Eagles Insider

Why Reagor in the slot makes sense and more in Roob's observations

Eagles Insider

What should we make of Jalen Reagor playing in the slot? What’s the latest with Zach Ertz? Will the Eagles be able to sneak Tyree Jackson onto the practice squad?

All this and much more in a game-day edition of Roob’s 10 Eagles training camp observations! 

1. I like seeing Reagor working this summer in the slot. Nothing against Greg Ward, who’s steady and consistent and catches everything, but his 8.3 career yards per catch ranks 155th out of 160 active WRs with at least 50 career receptions and this offense needs more explosion than that.

There’ll always be a spot for Ward on my team and a situational role for him on offense, but playing the slot doesn't have to mean a slower possession-type guy. A more vertical slot adds a dimension the Eagles didn’t have last year, and Reagor’s skill set seems well suited to playing inside. That opens up an outside spot for either Travis Fulgham or Quez Watkins opposite DeVonta Smith and creates more matchup problems than having Smith and Reagor outside and Ward inside. And Reagor will be drawing a slot corner most of the time instead of a top outside corner, and that could help him get untracked.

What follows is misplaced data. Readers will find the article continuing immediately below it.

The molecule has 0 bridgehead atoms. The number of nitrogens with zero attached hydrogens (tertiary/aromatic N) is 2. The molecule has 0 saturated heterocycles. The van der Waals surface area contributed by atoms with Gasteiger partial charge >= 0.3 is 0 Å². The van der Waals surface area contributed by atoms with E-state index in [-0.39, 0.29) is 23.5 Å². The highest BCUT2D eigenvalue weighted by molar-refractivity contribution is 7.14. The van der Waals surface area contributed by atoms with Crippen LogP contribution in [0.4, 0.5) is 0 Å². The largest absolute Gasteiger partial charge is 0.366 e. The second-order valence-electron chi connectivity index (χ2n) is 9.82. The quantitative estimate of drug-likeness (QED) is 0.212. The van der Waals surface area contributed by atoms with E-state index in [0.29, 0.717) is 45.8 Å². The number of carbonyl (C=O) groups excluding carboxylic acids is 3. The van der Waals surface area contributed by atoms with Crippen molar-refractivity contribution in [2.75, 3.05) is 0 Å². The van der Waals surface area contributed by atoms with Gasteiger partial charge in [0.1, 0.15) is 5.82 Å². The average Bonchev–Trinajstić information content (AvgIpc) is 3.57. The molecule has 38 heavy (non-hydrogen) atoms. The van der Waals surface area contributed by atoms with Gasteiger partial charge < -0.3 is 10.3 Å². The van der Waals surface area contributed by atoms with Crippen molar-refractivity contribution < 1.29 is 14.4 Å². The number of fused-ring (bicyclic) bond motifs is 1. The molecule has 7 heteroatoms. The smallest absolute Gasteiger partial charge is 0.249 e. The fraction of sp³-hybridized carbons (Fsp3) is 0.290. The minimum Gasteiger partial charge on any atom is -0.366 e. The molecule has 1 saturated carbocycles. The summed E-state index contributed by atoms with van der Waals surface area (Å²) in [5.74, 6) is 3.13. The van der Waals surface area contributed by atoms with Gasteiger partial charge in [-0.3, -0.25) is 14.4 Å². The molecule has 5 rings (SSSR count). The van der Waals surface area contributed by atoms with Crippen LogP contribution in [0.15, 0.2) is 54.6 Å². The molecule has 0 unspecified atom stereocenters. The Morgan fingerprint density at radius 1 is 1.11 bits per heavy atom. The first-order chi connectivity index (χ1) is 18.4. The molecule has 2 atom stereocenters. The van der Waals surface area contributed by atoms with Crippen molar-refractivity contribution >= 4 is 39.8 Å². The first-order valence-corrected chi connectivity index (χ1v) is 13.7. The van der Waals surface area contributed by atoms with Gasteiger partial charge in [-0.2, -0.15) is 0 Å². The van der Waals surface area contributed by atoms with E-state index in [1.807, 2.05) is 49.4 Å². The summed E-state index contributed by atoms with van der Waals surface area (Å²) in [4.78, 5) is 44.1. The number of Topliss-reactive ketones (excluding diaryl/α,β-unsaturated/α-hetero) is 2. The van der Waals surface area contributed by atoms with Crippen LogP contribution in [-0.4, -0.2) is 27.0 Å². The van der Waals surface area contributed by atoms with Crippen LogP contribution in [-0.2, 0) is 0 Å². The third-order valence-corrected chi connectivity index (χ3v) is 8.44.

Reagor seems happy getting snaps in the slot, which is big. I like his attitude lately. The defensiveness we saw last year has disappeared and he now seems more confident and mature. I’m still not sure what the Eagles have in Reagor, but the slot should give him more opportunities to show what he can do.


2. Speaking of Watkins, I’ve been raving about this kid all summer, and so far he’s lived up to the hype. He still isn’t getting many first-team reps, but he’s outplayed Fulgham, and I’m at the point where I’ll be surprised if he’s not one of the Eagles’ leading WRs this year.